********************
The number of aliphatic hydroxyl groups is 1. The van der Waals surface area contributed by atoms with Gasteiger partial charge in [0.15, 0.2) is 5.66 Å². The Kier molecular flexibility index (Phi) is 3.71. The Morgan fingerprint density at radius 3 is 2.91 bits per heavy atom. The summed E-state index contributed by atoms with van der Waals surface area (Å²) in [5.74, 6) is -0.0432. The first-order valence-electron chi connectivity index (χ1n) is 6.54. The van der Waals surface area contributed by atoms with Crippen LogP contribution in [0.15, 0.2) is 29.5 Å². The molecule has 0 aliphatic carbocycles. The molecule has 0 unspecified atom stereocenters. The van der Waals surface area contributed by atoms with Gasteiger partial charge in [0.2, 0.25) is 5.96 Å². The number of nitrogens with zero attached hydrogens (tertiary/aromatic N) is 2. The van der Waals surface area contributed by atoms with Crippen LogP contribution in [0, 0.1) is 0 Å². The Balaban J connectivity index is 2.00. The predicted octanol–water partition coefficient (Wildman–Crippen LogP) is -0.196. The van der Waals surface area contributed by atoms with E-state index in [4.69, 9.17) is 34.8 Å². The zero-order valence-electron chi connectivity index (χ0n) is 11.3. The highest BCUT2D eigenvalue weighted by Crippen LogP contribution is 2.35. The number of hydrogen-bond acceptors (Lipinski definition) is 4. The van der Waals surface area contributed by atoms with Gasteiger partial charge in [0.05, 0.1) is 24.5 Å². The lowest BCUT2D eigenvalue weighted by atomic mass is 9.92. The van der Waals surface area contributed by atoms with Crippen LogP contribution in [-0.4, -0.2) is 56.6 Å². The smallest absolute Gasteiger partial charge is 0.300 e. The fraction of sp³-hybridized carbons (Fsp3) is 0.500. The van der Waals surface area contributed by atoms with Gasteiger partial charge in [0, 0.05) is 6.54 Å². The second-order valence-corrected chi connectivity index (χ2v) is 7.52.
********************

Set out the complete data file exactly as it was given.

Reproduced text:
The number of aliphatic hydroxyl groups is 1. The van der Waals surface area contributed by atoms with Gasteiger partial charge in [0.15, 0.2) is 5.66 Å². The Kier molecular flexibility index (Phi) is 3.71. The Morgan fingerprint density at radius 3 is 2.91 bits per heavy atom. The summed E-state index contributed by atoms with van der Waals surface area (Å²) in [5.74, 6) is -0.0432. The first-order valence-electron chi connectivity index (χ1n) is 6.54. The van der Waals surface area contributed by atoms with Crippen LogP contribution in [0.15, 0.2) is 29.5 Å². The molecule has 0 aliphatic carbocycles. The molecule has 0 unspecified atom stereocenters. The van der Waals surface area contributed by atoms with Gasteiger partial charge in [0.2, 0.25) is 5.96 Å². The number of nitrogens with zero attached hydrogens (tertiary/aromatic N) is 2. The van der Waals surface area contributed by atoms with Crippen LogP contribution in [0, 0.1) is 0 Å². The Balaban J connectivity index is 2.00. The predicted octanol–water partition coefficient (Wildman–Crippen LogP) is -0.196. The van der Waals surface area contributed by atoms with E-state index in [4.69, 9.17) is 34.8 Å². The zero-order valence-electron chi connectivity index (χ0n) is 11.3. The highest BCUT2D eigenvalue weighted by Crippen LogP contribution is 2.35. The number of hydrogen-bond acceptors (Lipinski definition) is 4. The van der Waals surface area contributed by atoms with Gasteiger partial charge in [0.05, 0.1) is 24.5 Å². The lowest BCUT2D eigenvalue weighted by atomic mass is 9.92. The van der Waals surface area contributed by atoms with Crippen LogP contribution in [-0.4, -0.2) is 56.6 Å². The smallest absolute Gasteiger partial charge is 0.300 e. The fraction of sp³-hybridized carbons (Fsp3) is 0.500. The van der Waals surface area contributed by atoms with Gasteiger partial charge in [0, 0.05) is 6.54 Å². The second-order valence-corrected chi connectivity index (χ2v) is 7.52.